Students are pre-corrected or reminded about using the appropriate skills and praised when they demonstrate expected social skills (Colvin, Sugai, & Patching, 1993).
A pre-correction is a prompt given before entering a previously problematic situation and designed to occasion the desired social skill (Colvin, Sugai, & Patching, 1993).
For example, as a student is about to enter a small group activity where materials are shared, the teacher asks the student to restate and demonstrate the expectation for sharing materials with others.
They are used in a situation where a specific social skill is not being used. Reminders can take forms similar to pre-corrections, but they are applied within the problem context.
For example, a student is sitting at a table with a number of his friends and is talking in a loud voice. The teacher stands to the side of the student and points to the rules for expected behaviours posted on the wall “Use a quiet voice in the cafeteria”.
Increasing the probability that students will continue to display social skills, students must receive positive feedback or reinforcement that acknowledges their accurate and fluent use of the skill (Wolery, Bailey, & Sugai, 1988).
Although teacher praise is one of the most common and efficient forms of feedback, other forms of positive reinforcement can be used. For example, smiling at the student and positive gestures like a thumbs up.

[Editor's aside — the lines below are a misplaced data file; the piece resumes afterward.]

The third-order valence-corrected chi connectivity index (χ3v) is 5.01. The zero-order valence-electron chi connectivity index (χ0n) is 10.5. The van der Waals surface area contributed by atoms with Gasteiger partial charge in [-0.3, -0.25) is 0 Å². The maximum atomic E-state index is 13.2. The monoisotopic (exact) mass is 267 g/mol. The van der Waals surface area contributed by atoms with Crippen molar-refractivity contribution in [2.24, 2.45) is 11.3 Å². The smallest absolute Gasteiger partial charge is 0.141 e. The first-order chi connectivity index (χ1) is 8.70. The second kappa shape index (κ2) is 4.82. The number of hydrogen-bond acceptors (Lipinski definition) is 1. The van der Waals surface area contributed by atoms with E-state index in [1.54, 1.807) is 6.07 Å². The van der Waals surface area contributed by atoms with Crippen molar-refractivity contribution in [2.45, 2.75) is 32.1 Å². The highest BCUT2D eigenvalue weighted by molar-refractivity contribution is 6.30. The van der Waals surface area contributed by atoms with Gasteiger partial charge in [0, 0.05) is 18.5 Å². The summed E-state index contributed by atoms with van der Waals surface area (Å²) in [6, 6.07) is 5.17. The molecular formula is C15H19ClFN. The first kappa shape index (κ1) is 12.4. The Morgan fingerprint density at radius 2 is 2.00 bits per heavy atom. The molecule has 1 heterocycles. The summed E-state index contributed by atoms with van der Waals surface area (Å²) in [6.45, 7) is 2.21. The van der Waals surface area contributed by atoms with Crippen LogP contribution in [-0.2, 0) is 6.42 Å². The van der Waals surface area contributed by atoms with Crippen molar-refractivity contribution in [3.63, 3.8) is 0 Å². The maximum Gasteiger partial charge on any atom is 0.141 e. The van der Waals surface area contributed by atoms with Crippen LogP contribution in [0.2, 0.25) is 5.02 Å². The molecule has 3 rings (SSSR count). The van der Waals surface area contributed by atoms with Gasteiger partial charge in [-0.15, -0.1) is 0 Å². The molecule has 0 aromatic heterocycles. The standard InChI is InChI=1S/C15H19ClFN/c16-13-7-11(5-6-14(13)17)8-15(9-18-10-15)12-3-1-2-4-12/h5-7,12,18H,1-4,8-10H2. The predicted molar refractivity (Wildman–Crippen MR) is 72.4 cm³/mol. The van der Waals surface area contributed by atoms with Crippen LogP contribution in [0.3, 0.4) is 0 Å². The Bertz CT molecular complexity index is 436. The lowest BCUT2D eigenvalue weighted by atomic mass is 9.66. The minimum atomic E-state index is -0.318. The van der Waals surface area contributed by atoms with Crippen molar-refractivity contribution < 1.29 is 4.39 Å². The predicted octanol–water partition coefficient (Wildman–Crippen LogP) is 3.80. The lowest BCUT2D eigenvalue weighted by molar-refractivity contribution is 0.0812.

Whole-school strategies to teach students respect can be taught at assemblies where a common language can be taught to students and staff. Student rewards and certificates can be given to students and celebrated school-wide.
Displaying posters with examples of positive behaviours can be used around the school. For example, displaying good manners posters in the cafeteria. In hallways display being a good friend and in the changing rooms displaying being a good sportsperson.
Colvin, G., Sugai, G., & Patching, B. (1993). Precorrection: An instructional approach for managing predictable problem behaviors. Intervention in School and Clinic, 28, 143-150.
Hollinger, J. D. (1987). Social skills for behavioral disordered children as preparation for mainstreaming: Theory, practice, and new directions. Remedial and Special Education, 8(4), 17-27.
Lewis, T. J. (1994). A comparative analysis of the effects of social skill training and teacher-directed contingencies on social behavior of preschool children with disabilities. Journal of Behavioral Education, 4, 267-281.
Mathur, S. R., & Rutherford, R. B. (1991). Peer-mediated interventions promoting social skills of children and youth with behavioral disorders. Education and Treatment of Children, 14, 227-242.
Ogilvy, C. M. (1994). Social skills training with children and adolescents: A review of the evidence on effectiveness. Educational Psychology, 14, 73-83.
Sugai, G. (1992). Instructional design: Applications of teaching social behavior. Learning Disabilities Forum, 17, 20-23.
Sugai, G., & Horner, R. (1996). Discipline and behavioral support: Preferred processes and practices. Unpublished manuscript. Behavioral Research and Teaching, University of Oregon, Eugene.
Walker, H. M., Colvin, G., & Ramsey, E. (1995). Antisocial behavior in school: Strategies and best practices. Pacific Grove: Brooks/Cole Publishing Company.
Wolery, M. R., Bailey, D. B., Jr., & Sugai, G. (1988). Effective teaching: Principles and procedures of applied behavior analysis with exceptional children. Boston, MA: Allyn & Bacon.